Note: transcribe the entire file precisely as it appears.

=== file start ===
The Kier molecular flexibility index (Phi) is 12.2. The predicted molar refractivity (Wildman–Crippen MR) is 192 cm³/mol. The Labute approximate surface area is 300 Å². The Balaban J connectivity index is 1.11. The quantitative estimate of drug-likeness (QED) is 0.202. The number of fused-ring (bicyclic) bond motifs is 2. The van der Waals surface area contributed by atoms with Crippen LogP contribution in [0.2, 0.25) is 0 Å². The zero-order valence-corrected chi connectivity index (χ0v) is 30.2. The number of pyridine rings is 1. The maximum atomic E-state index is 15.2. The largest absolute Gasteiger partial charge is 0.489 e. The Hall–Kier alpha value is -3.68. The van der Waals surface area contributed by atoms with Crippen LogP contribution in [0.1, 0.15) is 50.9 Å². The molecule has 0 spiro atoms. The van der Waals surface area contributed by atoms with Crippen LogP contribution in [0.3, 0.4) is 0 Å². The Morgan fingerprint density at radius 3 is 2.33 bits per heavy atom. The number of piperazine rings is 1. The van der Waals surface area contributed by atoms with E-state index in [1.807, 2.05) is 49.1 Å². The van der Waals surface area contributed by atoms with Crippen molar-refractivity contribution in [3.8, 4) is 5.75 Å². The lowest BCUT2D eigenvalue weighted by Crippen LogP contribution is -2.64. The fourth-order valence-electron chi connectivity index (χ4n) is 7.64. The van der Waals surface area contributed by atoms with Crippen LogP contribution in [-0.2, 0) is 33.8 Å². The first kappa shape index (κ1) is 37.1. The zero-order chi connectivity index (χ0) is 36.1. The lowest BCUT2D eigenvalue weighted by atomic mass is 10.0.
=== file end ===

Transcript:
The Kier molecular flexibility index (Phi) is 12.2. The predicted molar refractivity (Wildman–Crippen MR) is 192 cm³/mol. The Labute approximate surface area is 300 Å². The Balaban J connectivity index is 1.11. The quantitative estimate of drug-likeness (QED) is 0.202. The number of fused-ring (bicyclic) bond motifs is 2. The van der Waals surface area contributed by atoms with Crippen LogP contribution in [0.2, 0.25) is 0 Å². The zero-order valence-corrected chi connectivity index (χ0v) is 30.2. The number of pyridine rings is 1. The maximum atomic E-state index is 15.2. The largest absolute Gasteiger partial charge is 0.489 e. The Hall–Kier alpha value is -3.68. The van der Waals surface area contributed by atoms with Crippen LogP contribution in [0.1, 0.15) is 50.9 Å². The molecule has 0 spiro atoms. The van der Waals surface area contributed by atoms with Crippen LogP contribution in [0.3, 0.4) is 0 Å². The Morgan fingerprint density at radius 3 is 2.33 bits per heavy atom. The number of piperazine rings is 1. The van der Waals surface area contributed by atoms with E-state index in [1.807, 2.05) is 49.1 Å². The van der Waals surface area contributed by atoms with Crippen molar-refractivity contribution in [3.8, 4) is 5.75 Å². The lowest BCUT2D eigenvalue weighted by Crippen LogP contribution is -2.64. The fourth-order valence-electron chi connectivity index (χ4n) is 7.64. The van der Waals surface area contributed by atoms with Crippen LogP contribution in [-0.2, 0) is 33.8 Å². The first kappa shape index (κ1) is 37.1. The zero-order chi connectivity index (χ0) is 36.1. The lowest BCUT2D eigenvalue weighted by atomic mass is 10.0.